‘Meteorite Man’ Wants Chunk of Canada Meteorite

December 3, 2008 Updated: October 1, 2015
A woman holds up a chunk of meteorite recovered from the hills in China's Gansu province in 2004.
A woman holds up a chunk of meteorite recovered from the hills in China's Gansu province in 2004.

Bob Haag, meteorite collector extraordinaire, wants a piece of the meteorite that came down in Saskatchewan, Canada, and he's prepared to pay someone $10,000 to find it for him.

Haag, who lives in Arizona, says he would go to Saskatchewan himself but for Canada's “insane” law prohibiting taking meteorites out of the country.

“It's exciting, it's fun, it's a blessing from heaven, it's a treasure to just be picked up and found, but because of the law I'm not going up there.”

However, assuming someone finds the one-kilogram chunk he's looking for, he will go to Canada and either make a trade with another collector there or sell it. It's also possible to get a permit to export it, says Haag, who is passionate about meteorites and has been making a living buying and selling them for 30 years.

While the locals are expecting rock hounds and meteorite hunters to descend on the area, Haag predicts that the law preventing taking meteorites out of Canada will keep international collectors away.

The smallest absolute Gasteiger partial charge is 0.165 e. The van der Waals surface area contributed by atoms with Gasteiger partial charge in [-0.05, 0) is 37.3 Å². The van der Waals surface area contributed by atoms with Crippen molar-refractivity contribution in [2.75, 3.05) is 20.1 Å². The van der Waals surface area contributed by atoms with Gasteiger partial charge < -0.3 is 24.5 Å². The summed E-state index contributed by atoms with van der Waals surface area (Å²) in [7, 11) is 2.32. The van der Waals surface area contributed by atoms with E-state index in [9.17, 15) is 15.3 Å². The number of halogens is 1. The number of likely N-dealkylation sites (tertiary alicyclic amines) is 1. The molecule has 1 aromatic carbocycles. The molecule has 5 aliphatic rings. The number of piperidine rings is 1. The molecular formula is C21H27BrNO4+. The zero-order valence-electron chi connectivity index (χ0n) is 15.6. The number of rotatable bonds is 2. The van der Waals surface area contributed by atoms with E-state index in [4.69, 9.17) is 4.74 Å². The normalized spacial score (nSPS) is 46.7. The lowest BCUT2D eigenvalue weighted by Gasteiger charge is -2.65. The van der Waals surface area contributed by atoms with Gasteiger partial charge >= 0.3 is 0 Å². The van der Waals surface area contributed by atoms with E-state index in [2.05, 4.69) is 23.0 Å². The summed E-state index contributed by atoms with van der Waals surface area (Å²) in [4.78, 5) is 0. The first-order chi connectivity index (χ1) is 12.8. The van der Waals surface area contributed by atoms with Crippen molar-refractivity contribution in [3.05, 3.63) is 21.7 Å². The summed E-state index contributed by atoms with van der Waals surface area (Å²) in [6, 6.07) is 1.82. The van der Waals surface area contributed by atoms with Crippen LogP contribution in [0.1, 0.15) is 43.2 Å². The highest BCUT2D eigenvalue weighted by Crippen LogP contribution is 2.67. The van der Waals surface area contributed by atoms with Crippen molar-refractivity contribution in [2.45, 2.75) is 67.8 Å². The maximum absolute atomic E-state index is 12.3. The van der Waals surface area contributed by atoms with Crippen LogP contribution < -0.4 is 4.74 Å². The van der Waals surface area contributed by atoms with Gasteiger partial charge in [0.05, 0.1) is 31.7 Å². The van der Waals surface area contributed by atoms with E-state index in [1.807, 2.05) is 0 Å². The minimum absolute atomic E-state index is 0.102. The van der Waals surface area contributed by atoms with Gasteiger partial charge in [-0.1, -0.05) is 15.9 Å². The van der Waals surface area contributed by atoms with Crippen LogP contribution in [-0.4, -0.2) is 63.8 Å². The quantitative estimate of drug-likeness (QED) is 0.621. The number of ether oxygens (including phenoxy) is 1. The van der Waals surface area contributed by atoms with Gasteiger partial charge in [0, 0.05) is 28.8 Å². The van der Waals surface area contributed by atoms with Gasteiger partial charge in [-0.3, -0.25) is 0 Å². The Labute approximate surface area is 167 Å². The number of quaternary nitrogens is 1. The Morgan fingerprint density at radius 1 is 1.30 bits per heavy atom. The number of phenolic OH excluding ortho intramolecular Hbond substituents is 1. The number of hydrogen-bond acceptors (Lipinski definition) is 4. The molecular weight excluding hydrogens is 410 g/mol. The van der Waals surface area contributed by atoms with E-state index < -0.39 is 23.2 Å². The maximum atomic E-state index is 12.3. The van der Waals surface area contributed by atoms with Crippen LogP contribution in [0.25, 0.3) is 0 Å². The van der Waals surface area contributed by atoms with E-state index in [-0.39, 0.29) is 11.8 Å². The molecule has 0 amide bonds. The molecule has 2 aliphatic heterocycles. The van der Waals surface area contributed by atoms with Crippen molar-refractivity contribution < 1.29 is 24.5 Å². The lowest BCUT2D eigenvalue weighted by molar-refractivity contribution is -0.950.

Known as the Meteorite Man, Haag has visited numerous countries in search of these “space treasures.” He keeps his collection of meteorites in an air-conditioned vault beneath his home in Tucson. He has also donated rare meteorites to museums and institutions.

“I do this more than 24 hours a day,” he says. “This is all about meteorites 24/7.”

The meteorite that crashed near Marsden, about 300 kilometers northwest of Saskatoon, lit up the night sky as it fell and was seen by thousands across the Prairie provinces of Alberta, Manitoba and Saskatchewan. Some witnesses reported getting an odd smell and hearing a rumbling sound.

“Meteorites break up into lots of pieces and each of those pieces is going to make a sonic boom as it breaks apart. So they can make such a roar that it's almost unbelievable,” says Haag.

Most meteorites smell like sulphur, says Haag, but there are some that have the odor of starter fluid. These are extremely rare and provide “very important scientific material.”

Initially weighing an estimated 10 tonnes, the intensely bright fireball disintegrated in a series of mid-air explosions over the Prairies, providing a spectacular light show. Locals have dubbed it the Marsden Meteorite.

A number of small meteorite fragments have been found on the surface of some frozen ponds in the region, leading researchers from the University of Calgary to believe that there could be thousands in the surrounding fields. The researchers expect to find larger pieces as they follow the trajectory.

Haag, who is the proud owner of meteorites from Mars and the moon, says about four or five “falls” of meteorites occur around the world each year. The last one was in India.